It was a rather cold afternoon and Marianne came in. She remarked to him on the fine weather, it being so crisp that she almost expected snow to fall, even though it was still early autumn. He was surprised that she’d spoken a whole sentence, and so tried not to look too shocked. I guess it worked because she went on.

“It reminds me a little of my home. One of my homes. Well, my second home.” She stuttered and grew nervous, her sentences punctuated. She pulled a stray piece of hair back into her bun, and looked at Jester sideways. “It was cold where I came from, living against a mountain. I loved it there. Until the mine fell.” But that was all she was going to give. She immediately straightened her back and said formally, “Do I have a package, Mr. Bullock?”

She didn’t.

“Not from Mr. Wisp, I mean,” she said, agitated again. “From someone else perhaps… a woman? A letter, with a return address marked from an Anne Marie? An Anne Marie Monroe?”

Jester averted his eyes. He played at examining his fingers. I’d say he was rightfully confused. When he finally looked up, it was just the edge of her skirts going out the door.


After that day, Marianne stopped coming to town altogether.

At first Courtsey thought that she was sick, and went to visit several times. Marianne would answer the door, but never invited Courtsey inside. She wasn’t sick, though; Courtsey saw that much.

“You know what I think,” she said to me one night at dinner. “She’s got some secret in there. Has to. Why else wouldn’t she ever let me inside?”

“Secret?” I said. “Like what?”

Courtsey leaned across the table, fork clenched in her hand. “Treasures. You said yourself that Jim admitted to leaving her a stash. Maybe that’s why she doesn’t come out ever. Don’t need to. She’s got blocks of gold in there!”

“Now, you don’t know that’s true,” I said, wiping my chin a little nervously. I was thinking of the ruby necklace, but pressing myself against gossip. “Besides, what would she do with the gold? She’s no alchemist; it’s not like she can turn the gold into cash.”

Courtsey sighed. “I don’t know, but it sure seems funny to me. She’s never been right, not even from the start.”

The thought hung between us that Courtsey was right about the garden, and that she might be right about this, too. But I didn’t really believe Marianne was guarding some secret treasure. If that were true, then why would Jim have to leave again? He had mentioned something about having a debt to repay, and not having the funds to do so. That’s why he was leaving. Somewhat muddled in my mind over this, I changed the subject to Sanson’s son, and we didn’t speak of Marianne again for the rest of the night.


Over the course of a month, my wife continued to make calls. But after awhile, Marianne ceased to answer the door altogether. She didn’t come to town, and we didn’t hear anything of Jim. We began to believe that Jim was dead. We couldn’t figure what to do. What if Marianne, too, was dead? What if she starved to nothing, or had committed suicide? Would we be responsible for a rotting corpse in that house?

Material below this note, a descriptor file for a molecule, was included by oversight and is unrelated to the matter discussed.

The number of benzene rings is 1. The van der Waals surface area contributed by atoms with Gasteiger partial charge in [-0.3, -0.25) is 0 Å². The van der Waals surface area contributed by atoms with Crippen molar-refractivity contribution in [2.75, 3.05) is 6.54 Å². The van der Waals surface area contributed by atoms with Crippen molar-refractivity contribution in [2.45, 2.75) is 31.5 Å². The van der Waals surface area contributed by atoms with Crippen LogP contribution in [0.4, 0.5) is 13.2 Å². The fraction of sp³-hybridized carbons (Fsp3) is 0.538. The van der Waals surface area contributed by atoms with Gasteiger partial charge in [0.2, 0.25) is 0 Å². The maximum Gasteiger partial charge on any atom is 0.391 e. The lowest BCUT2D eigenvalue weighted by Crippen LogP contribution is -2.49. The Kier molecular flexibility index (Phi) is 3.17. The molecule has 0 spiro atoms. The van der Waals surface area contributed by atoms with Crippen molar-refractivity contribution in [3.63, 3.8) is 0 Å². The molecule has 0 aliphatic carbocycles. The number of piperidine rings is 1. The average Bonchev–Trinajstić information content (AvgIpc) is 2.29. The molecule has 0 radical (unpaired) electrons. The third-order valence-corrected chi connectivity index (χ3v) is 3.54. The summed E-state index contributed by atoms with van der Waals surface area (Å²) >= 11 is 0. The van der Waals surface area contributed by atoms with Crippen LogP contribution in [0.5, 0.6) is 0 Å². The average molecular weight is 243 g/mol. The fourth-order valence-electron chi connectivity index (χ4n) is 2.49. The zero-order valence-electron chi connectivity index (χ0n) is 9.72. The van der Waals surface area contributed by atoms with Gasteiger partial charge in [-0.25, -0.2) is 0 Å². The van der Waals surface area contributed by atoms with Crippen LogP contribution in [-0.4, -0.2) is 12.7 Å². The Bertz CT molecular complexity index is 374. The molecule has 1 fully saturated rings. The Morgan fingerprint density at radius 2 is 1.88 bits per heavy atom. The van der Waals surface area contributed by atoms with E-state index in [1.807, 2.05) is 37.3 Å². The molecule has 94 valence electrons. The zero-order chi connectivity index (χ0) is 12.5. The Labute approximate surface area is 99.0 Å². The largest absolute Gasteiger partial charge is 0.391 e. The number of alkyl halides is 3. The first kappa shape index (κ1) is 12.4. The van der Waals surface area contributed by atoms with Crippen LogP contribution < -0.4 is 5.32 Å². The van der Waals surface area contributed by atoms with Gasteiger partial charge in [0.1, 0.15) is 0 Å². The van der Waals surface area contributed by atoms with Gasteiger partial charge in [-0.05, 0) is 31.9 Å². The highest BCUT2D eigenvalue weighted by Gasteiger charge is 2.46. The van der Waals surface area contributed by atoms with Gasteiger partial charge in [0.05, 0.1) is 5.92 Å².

Sometime in the dead of winter, we held a meeting at Sanson’s. Nobody agreed on anything, except that Marianne never spoke to anyone, and that she and the whole ordeal were way too weird.

Jane appeared, her face as round and bright as a coin. “That ain’t true,” she said, rubbing the bar with her oily cloth. “She talked to me once.” We were silent as we watched her. She just stood smiling to herself and humming a tune while she went about her work as if she had never said a thing.

Courtsey asked, “Well, what did she tell you, dear?”

“Oh! She said something about her Mama being a ghost in a town full of ghosts, but she had a sack of coins for a heart that were still alive.”

We are all stared at the girl. Whatever in the world was she saying?

Jane nodded. “She’s got a Daddy not whole in his body and neither his mind—it become like a cup of bad dreams—and he living with her ghost Mama but soon’s Mr. Wisp makes his payment they won’t be empty or separate no more.” Jane went back to her humming and working, and after a moment we all dismissed what she said either as dumb ravings or Marianne’s drunkenness. I thought it was probably a combination of the two.


That night, we decided we should later go down to her house. The following day at dusk we set out. The women had been baking all day: fresh breads, apple and blueberry pies from their stores of preserves. Many of us wore coats and hats against the cold, but I and several of the men kept to our shirtsleeves. I was burning up, and would have thought I was running a fever except that Coulhon and Sanson’s son, who had likewise neglected a coat, were also sweating. We were all nervous and silent.